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Pennsylvania Dutch Country Visitors Center       501 Greenfield Road, Lancaster, PA 17601       717-299-8901       www.padutchcountry.com

Towns & Heritage

Lancaster County Parks & Preserves

Lancaster is home to eight county parks, totaling 2,003 acres.  The features and natural resources in the parks today are many and varied. All Lancaster County parks have hiking trails and parking lots. Central, D.F. Buchmiller and Chickies Rock parks have pavilions, picnic areas and ball fields. Central and D.F. Buchmiller parks have tennis courts. Central Park has an Environmental Center and library, The Garden of Five Senses and the county pool. There are two overlooks at Chickies Rock Park offering incredible vistas of the Susquehanna River and one at Money Rocks Park that views the Twin Valleys of eastern Lancaster County.

Source:  Lancaster County Department of Parks & Recreation

Lancaster County Parks in Pennsylvania Dutch Country


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Directions to Lancaster County Parks

Nature Preserves

The Lancaster County Conservancy protects more than 2,900 acres of land for the health of the ecosystem and the enjoyment of the public. Eight of these nature preserves are highlighted below, including what is quite possibly the premiere natural area in Lancaster County, Tucquan Glen.

Ferncliff Wildflower and Wildlife Preserve – 65 acres
Trail Length – 0.62 miles, Easy to Moderate, with one stream crossing
A National Natural Landmark, Ferncliff’s old growth forest and wooded ravine are home to a profusion of plants common to the River Hills. The wildflowers of Ferncliff are what make this area most special. On the hillsides and ravines are some of the best examples of River Hills timberland. Transient and nesting bird populations are varied. Directions.

Fishing Creek Nature Preserve – 168 acres
No official trail. Approximately 3 miles of dirt road follows stream, with three fords.
This preserve is located in one of the most remote areas of Lancaster County. It is bisected by a dirt road that closely follows the stream and fords it in several places. In wet weather, however, vehicle traffic is difficult. More than 20 tree species exist, as does an impressive array of ferns. Directions.

Trout Run Nature Preserve – 198 acres
Trail Length – 1.5 miles, Moderate, with three stream crossings
This beautiful ravine is well known to nature-lovers and biologists, and is a favorite destination for field trips from local schools and colleges. The heavily wooded glen has almost everything a naturalist would want to preserve: a well-named stream whose clear water tumbles along a fairly steep gradient with pools along its length. Tall, mature trees shade the stream; stands along the hillsides are varied and impressive. Directions.

Homewood Nature Preserve – 40 acres
Trail Length – 0.85 miles, Easy over varied moderate terrain
Homewood offers a mix of forest and field, gentle rolling hills, cultivated and grassy fields, an old barn, and a woodland valley overlooking Eshelman Run. Mature black walnut, oaks, tulip poplars, beech, and birch cover the hillsides, with flaming red maples in the fall. More than 115 plant species exist, and 25 documented bird species. Directions.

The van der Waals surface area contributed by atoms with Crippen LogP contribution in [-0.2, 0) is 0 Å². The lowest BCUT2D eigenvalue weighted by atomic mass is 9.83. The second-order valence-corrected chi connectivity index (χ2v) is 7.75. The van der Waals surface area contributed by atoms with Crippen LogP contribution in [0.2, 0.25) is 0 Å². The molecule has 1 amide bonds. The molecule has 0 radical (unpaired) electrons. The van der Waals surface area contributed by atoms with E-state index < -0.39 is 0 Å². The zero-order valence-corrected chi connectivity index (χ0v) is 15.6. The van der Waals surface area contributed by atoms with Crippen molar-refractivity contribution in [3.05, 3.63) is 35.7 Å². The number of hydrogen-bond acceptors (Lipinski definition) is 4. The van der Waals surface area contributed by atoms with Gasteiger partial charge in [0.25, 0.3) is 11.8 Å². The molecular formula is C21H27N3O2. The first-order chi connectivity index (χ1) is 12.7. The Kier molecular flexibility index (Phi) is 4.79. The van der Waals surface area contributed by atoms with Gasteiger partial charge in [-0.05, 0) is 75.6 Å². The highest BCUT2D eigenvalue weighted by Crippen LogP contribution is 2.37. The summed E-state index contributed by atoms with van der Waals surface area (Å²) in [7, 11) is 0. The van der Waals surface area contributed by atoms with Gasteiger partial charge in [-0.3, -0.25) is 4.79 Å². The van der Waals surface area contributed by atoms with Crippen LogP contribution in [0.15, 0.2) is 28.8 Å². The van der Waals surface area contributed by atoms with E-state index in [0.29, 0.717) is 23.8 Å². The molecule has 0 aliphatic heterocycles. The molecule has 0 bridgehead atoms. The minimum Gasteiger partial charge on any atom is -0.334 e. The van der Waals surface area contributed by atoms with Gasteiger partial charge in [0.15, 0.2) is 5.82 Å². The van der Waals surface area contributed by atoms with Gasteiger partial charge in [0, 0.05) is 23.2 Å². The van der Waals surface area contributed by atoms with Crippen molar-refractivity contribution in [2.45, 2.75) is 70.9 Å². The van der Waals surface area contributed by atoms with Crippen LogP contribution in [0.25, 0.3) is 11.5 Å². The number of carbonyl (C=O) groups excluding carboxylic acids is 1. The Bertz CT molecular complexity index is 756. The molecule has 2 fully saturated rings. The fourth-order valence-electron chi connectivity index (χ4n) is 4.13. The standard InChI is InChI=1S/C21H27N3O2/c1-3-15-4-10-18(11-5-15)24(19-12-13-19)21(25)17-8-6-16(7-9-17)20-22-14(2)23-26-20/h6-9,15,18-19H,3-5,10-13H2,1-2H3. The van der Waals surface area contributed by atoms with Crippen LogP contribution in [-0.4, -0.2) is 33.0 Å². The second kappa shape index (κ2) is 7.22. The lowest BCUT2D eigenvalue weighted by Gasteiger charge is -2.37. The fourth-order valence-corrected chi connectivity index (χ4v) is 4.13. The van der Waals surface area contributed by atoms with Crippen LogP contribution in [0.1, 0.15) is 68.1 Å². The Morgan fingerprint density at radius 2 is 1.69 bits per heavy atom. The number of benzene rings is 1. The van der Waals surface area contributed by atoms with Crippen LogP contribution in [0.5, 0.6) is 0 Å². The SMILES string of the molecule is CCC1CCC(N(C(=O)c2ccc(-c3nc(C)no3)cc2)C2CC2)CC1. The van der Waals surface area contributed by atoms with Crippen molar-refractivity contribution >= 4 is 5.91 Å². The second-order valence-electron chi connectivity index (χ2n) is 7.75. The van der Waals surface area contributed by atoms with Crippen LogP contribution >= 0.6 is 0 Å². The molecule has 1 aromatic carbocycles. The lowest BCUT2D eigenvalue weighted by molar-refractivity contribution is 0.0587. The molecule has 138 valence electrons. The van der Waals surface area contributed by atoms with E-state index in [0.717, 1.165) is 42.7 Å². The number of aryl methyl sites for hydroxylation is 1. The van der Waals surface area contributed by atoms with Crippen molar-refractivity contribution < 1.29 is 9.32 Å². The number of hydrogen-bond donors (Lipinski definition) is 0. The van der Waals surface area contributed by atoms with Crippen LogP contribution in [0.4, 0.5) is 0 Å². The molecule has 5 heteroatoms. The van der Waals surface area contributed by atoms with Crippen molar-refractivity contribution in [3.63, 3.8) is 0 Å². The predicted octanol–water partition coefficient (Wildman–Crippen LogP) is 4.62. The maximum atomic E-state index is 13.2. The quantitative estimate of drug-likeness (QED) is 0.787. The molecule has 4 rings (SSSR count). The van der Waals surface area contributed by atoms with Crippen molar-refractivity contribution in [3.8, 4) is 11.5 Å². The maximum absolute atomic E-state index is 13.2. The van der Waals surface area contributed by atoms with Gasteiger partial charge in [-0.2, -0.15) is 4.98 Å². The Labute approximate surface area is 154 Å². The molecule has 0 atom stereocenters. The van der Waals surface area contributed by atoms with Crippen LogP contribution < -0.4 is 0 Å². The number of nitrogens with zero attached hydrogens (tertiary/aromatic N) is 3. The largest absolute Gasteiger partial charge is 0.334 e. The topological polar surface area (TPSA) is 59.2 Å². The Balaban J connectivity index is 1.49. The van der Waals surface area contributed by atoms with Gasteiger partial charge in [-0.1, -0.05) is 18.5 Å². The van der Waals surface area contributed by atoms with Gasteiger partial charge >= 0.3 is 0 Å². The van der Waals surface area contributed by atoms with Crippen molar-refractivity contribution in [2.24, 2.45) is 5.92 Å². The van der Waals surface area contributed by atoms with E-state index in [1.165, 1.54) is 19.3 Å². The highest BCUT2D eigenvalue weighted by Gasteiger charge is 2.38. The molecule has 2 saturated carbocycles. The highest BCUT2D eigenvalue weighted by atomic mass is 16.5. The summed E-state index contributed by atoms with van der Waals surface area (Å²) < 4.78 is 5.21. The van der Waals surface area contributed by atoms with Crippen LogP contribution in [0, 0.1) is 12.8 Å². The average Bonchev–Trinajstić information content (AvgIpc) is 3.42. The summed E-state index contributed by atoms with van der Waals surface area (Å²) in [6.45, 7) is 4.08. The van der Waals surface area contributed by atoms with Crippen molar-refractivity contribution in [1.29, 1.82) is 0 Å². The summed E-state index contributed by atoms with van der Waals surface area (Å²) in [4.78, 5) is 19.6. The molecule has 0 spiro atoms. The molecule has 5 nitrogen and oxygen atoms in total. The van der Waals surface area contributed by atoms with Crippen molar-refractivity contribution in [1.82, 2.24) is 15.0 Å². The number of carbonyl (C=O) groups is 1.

Rannels-Kettle Run Nature Preserve – 81 acres
Trail Length – 0.94 miles, Moderate due to steep slope
Adjoining State Game Lands and the Horseshoe Trail, this preserve includes the hillside between Kettle Run and the top of the ridge. A small tributary of Hammer Creek meanders through the woods. More than 10 species of ferns grow on the property, a fine example of a mixed hardwood forest, uncut for 60+ years. Directions.

Steinman Run Nature Preserve – 264 acres
Trail Length – 2.5 miles, Easy to Moderate
Open easy well established trails through a wood of mixed hardwoods with giant oaks, towering tulip poplars, and stately old beeches, along with spicebush and mountain laurel. The melodic wood thrush is commonly heard here. Steinman Run traverses the property with many wetland plants along its course. Directions.

Tucquan Glen Nature Preserve – 336 acres
Trail Length – 2.32 miles, Moderate
Quite possibly the premiere natural area in Lancaster County. The most attractive and perhaps the most pristine of the seven ravines or glens which open into the Susquehanna River in this area. A PA Wild and Scenic River, lush and green in spring and summer, colorful in autumn, and beautiful all year round. Extensive rhododendron thickets and over 40 species of trees. In its middle section, the stream rushes headlong into huge boulders and through narrow crevices. Directions.

Turkey Hill Trail – 63 acres
Trail Length – 3.3 miles, Moderate due to steep slope
Spectacular vistas and secluded paths through a somewhat dry deciduous forest, varying from early successional species to fully mature hardwoods with scattered mountain laurel. Great views of the Susquehanna River. Of special note is the world’s largest paw paw patch north of the 39th Latitude. A round trip walk will take 4 hours. Directions.

More detailed information on all the preserves can be found in the Lancaster County Conservancy publication, Guide to the Nature Preserves of the Lancaster County Conservancy, available for purchase from the Conservancy Office, and free to Conservancy members.


For more recommendations on how to enjoy the outdoors in Pennsylvania Dutch Country, download Lancaster on the Move, a guide to more than 225 free or low cost parks, nature preserves, state gamelands, walking and hiking trails, lakes, outdoor clubs and senior recreation opportunities for you to enjoy in Lancaster County! Or, visit the Lancaster County Department of Parks & Recreation.

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